The White House said on Monday US government officials would boycott the Winter Olympics because of China’s human rights “atrocities”, although US athletes were free to travel there to compete. The US boycott, encouraged for months by some members of Congress and rights groups, comes despite an effort to stabilise ties between the world’s two largest economies, with a video meeting last month between US President Joe Biden and China’s Xi Jinping. Conservative MP Scott Benton questioned if the boycott sends a strong enough message.
Speaking on BBC Politics Live, Mr Benton said: “I think the actions of the US administration are a bit half-baked to be frank.
“If we’re serious about sending a strong signal to China, why don’t we boycott the games entirely as we did with Russia in the 1980s?
“That’s if we’re serious about addressing China’s appalling human rights record.
“My concern at the moment is all western nations don’t really know how to handle China.
“One moment we’re cosying up to them for international trade, the next moment we’re criticising their human rights records.
“Let’s have a bit of consistency across the west on how we approach China and the threat they possess to western security.”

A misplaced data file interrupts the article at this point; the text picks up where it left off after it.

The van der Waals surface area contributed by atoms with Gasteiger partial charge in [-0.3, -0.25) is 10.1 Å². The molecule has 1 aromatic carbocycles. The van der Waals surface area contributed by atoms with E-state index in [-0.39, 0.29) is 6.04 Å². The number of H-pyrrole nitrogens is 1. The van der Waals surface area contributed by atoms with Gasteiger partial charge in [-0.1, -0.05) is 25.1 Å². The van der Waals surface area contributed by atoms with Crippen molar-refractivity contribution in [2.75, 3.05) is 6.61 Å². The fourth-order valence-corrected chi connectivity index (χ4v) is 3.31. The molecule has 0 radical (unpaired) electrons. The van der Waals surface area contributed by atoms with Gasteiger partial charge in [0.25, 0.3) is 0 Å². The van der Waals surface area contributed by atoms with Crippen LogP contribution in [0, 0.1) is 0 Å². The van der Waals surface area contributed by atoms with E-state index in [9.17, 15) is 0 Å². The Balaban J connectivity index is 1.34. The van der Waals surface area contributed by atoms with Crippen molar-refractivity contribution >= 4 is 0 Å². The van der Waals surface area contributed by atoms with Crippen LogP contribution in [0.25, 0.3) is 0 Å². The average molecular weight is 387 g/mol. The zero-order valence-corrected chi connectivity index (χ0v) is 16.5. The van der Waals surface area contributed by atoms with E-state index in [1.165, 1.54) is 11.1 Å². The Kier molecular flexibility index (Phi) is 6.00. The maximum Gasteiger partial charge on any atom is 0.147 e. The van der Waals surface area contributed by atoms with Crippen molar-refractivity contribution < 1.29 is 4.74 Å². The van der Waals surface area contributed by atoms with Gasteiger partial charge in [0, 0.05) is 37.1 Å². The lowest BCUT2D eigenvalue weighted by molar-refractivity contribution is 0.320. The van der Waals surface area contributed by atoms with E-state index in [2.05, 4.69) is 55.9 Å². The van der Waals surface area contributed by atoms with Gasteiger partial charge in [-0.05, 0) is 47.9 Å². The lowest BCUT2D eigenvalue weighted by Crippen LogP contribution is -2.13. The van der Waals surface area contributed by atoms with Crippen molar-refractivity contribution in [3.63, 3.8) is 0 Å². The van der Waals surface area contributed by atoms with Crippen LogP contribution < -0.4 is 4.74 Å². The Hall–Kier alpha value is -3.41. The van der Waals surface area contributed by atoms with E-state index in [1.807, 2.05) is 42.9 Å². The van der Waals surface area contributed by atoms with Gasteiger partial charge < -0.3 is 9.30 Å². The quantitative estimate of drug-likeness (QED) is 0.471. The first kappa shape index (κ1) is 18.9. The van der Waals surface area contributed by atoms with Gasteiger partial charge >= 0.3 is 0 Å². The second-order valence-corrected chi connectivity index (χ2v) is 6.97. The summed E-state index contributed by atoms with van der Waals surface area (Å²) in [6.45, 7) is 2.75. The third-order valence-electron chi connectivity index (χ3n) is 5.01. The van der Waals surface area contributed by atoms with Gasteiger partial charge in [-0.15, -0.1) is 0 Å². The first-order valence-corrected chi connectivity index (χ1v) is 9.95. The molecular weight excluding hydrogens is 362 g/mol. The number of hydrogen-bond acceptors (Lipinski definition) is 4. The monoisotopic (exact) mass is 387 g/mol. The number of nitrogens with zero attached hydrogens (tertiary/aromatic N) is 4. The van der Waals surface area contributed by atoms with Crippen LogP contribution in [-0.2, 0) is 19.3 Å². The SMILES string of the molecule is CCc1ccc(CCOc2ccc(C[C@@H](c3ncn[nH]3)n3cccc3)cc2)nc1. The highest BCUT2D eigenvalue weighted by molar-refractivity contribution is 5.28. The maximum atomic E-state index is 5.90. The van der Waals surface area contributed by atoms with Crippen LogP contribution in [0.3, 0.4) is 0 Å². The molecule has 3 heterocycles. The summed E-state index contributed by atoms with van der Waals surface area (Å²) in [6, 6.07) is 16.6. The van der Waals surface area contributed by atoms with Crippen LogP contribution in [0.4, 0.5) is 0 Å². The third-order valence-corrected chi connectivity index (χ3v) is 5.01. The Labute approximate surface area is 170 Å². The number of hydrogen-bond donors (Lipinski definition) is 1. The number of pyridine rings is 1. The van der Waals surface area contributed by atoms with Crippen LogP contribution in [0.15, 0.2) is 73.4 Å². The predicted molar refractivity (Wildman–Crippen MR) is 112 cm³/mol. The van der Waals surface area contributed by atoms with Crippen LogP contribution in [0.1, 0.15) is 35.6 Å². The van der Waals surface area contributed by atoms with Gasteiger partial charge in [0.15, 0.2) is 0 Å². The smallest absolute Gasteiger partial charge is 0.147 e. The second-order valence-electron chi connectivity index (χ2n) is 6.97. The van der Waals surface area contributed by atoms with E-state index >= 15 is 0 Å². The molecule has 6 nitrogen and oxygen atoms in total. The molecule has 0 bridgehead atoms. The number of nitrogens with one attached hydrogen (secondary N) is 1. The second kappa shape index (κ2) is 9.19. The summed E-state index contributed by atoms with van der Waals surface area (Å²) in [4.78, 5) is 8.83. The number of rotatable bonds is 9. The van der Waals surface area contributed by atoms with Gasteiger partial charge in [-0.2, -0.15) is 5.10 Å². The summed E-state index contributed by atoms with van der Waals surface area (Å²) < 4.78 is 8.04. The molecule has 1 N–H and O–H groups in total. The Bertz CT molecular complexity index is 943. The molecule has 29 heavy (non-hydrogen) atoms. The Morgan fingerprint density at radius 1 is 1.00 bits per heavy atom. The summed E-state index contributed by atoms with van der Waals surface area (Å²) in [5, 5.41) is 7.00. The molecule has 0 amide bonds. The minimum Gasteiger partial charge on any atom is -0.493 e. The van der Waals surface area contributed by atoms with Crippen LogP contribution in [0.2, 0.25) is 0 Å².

China opposes the boycott and would take “resolute countermeasures”, foreign ministry spokesman Zhao Lijian told a media briefing in Beijing, host city of the 2008 Summer Olympics, on Tuesday.
“The United States will pay a price for its mistaken acts,” he said, without giving details. “Let’s all wait and see.”
It was not immediately clear if other nations would join the United States, although US Secretary of State Antony Blinken had said allies were consulted on a “shared approach”.
Canada’s foreign ministry said it “remains deeply disturbed by the troubling reports of human rights violations in China” and continues to discuss the matter with partners and allies.
Australia, Britain, the Netherlands and Japan said they were also still considering their positions. New Zealand’s deputy prime minister, Grant Robertson, said the country would not send government officials but that decision was based largely on COVID-19 concerns and preceded the US.boycott.
Last week, Stefano Sannino, chief of the European Union’s diplomatic service, said boycotts were a matter for individual member states, not common EU foreign policy.
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The United States is set to host the 2028 Summer Olympics in Los Angeles and is preparing a bid to host the 2030 Winter Olympics in Salt Lake City.
Asked if China would consider a diplomatic boycott of Olympic Games in the United States, Zhao said the US boycott had “damaged the foundation and atmosphere” of sports exchange and co-operation on the Games, which he likened to “lifting a stone to crush one’s own foot”.
He called on the United States to keep politics out of sports, saying the boycott went against Olympic principles.
Chinese media and scholars criticised the US decision.
“It is foolish and silly of the United States to do this,” Wang Wen, a professor at Renmin University in Beijing, told Reuters, adding that other major powers could do the same to the United States in 2028.